What Does A Receding Hairline Look Like?

For most people, but especially for men, hair loss can be a worrying part of getting older, and there are all kinds of rumors, stigmas, and horror stories that run through people’s minds when they think of this naturally occurring process.

What Does A Receding Hairline Look Like?

But what exactly does balding look like, and how can you tell the process is starting?

Signs Of A Receding Hairline

In this section, let’s take a look at men’s hair, and discuss some of the follicular transitions men can go through, as well as the early warning signs of hair loss.

Juvenile & Mature Hairlines

When we are children and teenagers, our hairlines tend to be lower down our foreheads, something that is referred to as a ‘juvenile’ hairline.

As we age, it is also not uncommon for men’s hairlines to retreat back somewhat, as the baby hairs fall out, and our natural ‘mature’ hairline forms.

Hair Loss

Hair loss can start as early as the teenage years for some men, and has a lot to do with the genes, hormone levels, race, and environmental factors.

In most men (both young and older), this hair loss tends to begin with a gradual recession in the temples, wherein the mature hairline forms what is known as a ‘widow’s peak’.

This can also be accompanied by some recession at the crown, and a general thinning or softening of the hair’s texture across the front and top of the head.

How Is Hair Loss Measured?

In men, hair loss is measured on the ‘Hamilton-Norwood’ scale, which maps the distinct stages of male pattern baldness from the initial hair loss to the end stage of the process.

It should be said that not everyone will fit this pattern, or proceed through all the steps, and depending on the genes and lifestyle of the individual, their hair loss journey could be totally unique to them.

Why Do Men Lose Their Hair?

When it comes to men’s hair loss, there are several factors that are at play.

Male Pattern Baldness

Also known as androgenetic alopecia, male pattern baldness is the most common form of hair loss in men, and can be a result of several factors, ranging from family genetics, to the amount of testosterone present in the body.

Stress & Shock

Of course, stress or shock can be another cause of hair loss.

This could be the result of a devastating trauma, an accident, or a dramatic change in lifestyle – such as extreme weight loss.

Certain invasive surgeries have also been known to cause certain degrees of hair loss, although this is very situation dependent, and only happens under certain, rare circumstances.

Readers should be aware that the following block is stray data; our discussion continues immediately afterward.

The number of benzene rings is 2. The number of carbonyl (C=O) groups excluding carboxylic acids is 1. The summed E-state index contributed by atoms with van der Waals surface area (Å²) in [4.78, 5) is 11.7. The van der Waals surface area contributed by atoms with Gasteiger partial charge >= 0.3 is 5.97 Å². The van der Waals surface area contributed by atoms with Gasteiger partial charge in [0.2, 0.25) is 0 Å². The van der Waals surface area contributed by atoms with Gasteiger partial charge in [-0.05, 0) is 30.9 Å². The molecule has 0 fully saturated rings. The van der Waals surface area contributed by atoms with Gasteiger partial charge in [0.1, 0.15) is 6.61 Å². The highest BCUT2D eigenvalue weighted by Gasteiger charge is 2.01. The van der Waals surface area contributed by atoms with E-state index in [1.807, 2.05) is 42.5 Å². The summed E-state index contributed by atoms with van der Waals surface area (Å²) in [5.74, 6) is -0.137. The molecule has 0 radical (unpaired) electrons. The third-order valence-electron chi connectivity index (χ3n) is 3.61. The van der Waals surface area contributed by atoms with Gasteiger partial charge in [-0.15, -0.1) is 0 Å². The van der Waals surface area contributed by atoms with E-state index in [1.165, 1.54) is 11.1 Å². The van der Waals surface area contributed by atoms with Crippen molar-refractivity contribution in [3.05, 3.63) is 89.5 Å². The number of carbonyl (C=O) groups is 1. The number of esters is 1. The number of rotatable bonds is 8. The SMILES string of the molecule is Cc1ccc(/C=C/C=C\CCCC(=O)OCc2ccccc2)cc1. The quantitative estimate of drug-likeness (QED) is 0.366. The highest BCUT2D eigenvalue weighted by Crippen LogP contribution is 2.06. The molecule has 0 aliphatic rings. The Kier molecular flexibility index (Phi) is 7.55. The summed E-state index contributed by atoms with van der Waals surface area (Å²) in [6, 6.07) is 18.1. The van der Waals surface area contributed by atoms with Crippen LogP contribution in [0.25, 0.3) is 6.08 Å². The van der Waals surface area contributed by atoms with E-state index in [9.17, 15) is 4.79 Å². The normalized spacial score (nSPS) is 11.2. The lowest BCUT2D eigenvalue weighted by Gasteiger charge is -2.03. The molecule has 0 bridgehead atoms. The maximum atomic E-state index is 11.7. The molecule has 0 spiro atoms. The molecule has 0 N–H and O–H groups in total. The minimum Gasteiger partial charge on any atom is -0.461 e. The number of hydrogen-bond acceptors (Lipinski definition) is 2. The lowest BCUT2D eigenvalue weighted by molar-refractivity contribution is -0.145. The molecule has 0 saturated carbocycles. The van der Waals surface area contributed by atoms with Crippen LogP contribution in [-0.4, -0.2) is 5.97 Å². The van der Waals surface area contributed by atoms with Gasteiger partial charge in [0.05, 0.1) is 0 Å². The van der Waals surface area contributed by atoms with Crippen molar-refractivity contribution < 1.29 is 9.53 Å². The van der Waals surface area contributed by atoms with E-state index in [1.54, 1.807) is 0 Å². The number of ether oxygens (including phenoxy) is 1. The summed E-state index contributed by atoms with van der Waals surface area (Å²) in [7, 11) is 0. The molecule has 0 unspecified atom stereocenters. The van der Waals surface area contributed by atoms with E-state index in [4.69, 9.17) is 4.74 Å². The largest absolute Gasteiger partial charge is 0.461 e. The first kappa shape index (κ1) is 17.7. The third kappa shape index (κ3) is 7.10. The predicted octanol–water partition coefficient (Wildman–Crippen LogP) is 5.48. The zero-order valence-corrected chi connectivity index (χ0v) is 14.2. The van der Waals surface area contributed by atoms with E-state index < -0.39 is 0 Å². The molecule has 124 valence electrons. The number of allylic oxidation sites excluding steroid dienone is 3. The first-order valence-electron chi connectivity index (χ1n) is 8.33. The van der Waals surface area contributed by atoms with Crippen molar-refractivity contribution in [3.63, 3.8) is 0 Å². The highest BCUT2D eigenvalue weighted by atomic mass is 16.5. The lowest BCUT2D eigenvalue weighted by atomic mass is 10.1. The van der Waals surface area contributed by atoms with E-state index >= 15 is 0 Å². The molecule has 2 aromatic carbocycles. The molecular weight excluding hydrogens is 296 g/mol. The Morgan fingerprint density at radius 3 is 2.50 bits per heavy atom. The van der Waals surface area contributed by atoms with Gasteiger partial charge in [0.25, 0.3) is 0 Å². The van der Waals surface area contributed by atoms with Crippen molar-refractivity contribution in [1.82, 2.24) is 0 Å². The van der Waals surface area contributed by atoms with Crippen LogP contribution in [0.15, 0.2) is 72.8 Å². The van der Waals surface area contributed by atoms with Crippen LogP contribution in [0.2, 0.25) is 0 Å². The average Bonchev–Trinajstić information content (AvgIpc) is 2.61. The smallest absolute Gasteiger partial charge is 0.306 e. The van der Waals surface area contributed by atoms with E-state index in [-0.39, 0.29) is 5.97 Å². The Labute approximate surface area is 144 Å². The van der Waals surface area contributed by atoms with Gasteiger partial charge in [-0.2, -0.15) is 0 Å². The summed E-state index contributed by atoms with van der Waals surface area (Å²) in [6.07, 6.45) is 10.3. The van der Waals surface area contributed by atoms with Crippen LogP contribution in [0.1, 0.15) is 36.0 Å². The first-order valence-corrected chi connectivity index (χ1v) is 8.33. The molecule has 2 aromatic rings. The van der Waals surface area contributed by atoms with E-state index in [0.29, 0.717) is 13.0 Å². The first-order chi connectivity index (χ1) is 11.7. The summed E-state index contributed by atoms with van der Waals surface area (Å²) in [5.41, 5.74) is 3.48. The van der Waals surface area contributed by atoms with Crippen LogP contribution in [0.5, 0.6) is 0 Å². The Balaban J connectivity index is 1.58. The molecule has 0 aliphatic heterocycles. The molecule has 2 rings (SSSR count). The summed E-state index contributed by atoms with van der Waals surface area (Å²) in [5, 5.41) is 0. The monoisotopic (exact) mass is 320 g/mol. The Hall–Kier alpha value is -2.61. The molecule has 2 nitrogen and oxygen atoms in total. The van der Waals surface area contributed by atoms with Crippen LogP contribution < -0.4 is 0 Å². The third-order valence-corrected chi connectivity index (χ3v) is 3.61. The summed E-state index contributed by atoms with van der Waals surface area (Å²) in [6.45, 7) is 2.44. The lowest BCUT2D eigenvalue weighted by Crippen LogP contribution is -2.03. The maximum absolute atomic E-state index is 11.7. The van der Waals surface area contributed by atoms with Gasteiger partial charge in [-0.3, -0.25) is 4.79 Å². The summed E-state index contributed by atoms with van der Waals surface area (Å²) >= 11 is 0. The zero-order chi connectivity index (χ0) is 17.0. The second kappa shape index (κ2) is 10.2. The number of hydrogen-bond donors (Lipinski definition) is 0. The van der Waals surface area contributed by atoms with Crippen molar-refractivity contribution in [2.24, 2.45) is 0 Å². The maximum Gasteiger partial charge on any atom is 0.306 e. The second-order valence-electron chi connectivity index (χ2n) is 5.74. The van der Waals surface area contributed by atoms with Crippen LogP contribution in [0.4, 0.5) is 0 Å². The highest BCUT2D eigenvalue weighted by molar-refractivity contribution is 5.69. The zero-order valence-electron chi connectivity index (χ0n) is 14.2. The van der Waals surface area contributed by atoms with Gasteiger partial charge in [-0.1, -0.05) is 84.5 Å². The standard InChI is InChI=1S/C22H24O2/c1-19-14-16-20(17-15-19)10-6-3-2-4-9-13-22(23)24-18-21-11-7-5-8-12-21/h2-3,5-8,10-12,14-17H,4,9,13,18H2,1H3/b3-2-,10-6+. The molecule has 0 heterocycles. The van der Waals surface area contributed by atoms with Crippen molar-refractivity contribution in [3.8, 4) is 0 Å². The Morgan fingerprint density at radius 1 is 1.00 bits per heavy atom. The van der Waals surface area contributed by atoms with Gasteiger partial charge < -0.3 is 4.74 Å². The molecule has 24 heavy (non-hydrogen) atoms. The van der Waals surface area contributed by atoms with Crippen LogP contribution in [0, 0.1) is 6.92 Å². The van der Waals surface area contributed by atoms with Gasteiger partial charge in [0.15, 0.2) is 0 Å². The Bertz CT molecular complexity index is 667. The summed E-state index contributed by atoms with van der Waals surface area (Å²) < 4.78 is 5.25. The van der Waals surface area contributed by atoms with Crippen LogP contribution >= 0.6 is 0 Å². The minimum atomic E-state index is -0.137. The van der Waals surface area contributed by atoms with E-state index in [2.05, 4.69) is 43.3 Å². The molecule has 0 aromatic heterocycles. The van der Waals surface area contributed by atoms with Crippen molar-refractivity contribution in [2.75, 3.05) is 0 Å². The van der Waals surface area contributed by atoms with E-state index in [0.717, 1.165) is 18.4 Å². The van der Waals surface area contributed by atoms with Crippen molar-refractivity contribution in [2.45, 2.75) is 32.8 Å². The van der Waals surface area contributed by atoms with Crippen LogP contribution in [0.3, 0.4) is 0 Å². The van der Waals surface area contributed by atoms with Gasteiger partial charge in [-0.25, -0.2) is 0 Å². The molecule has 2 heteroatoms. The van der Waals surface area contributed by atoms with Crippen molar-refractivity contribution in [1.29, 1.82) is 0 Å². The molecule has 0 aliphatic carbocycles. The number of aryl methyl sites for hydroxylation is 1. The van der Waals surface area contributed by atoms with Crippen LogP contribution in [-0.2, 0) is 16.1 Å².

In some cases, hair loss can also be a symptom of a greater illness.

Conditions like cancer, arthritis, extreme depression, gout, high blood pressure, and heart problems have all been known to cause hair loss in some men, as have certain infections (like ringworm), fevers, and flus.


Of course, there are also various lifestyle elements that can affect the longevity of your hair.

On a cosmetic level, certain hair styles have also been known to encourage hair loss – such as male ponytails, braids, cornrows, dreadlocks, and even some more severe slicked back styles like the pompadour.

Any hairstyle that creates too much weight, or puts too much pressure on the roots or the scalp can all have detrimental effects in some cases.

Similarly, the widespread use of hair products has also been shown to have negative effects on the hair.

This could be hair coloring, peroxide, hair sprays, gels, and waxes, not to mention certain shampoos and conditioners – both of which can strip the hair of its natural oils, making it brittle.

Can Anything Be Done?

Many men who have experienced hair loss, especially those in the early stages, can find themselves desperate for a ‘cure’ to this naturally occurring, yet often troubling, process.

Finasteride & Minoxidil

Finasteride & Minoxidil are both medications (either topical or in pill form) which can limit the amount of testosterone in a man’s body, thus limiting its effects on hair loss.

These can be unpredictable, and can come with their own side effects, so should not be taken lightly (or without medical advice).

Hair Transplants

In the last ten years, hair transplantation surgery has come on in leaps and bounds, and can now often be done in a few hours.

However, the effectiveness of these treatments are not consistent, and depend on the individual.


Wigs and hairpieces are becoming increasingly popular, particularly amongst young men who are experiencing hair loss.

These are more sophisticated than traditional wigs, and are made from human hair, are glued to the scalp, and can be worn in bad weather, the shower, and even swimming pools.

These can be expensive though, and require regular changing and maintenance.


The best piece of advice is one of acceptance. Embrace this natural part of your maturation, and make the most of it.

Shave your head, take control, experiment with hats or beards, or other new looks.

A shaved head is also easy to maintain, looks clean and sharp, cannot be ruined by the weather, and means you are always ready to get up and start the day.

Most importantly, it can be a great tool to appreciate your other attributes, and in practicing a healthy outlook, you can come to realize that you are more than just a haircut.

Final Thoughts

And there we have it, everything you need to know about male hair loss, and what the early signs of a receding hairline could look like.

Many men can grow to love their balding locks, and acceptance is always the best option.

However, there are several preventative and restorative methods on the modern market to ensure that you can feel yourself, confident, and happy, whatever your hairline may look like.

Matt Park
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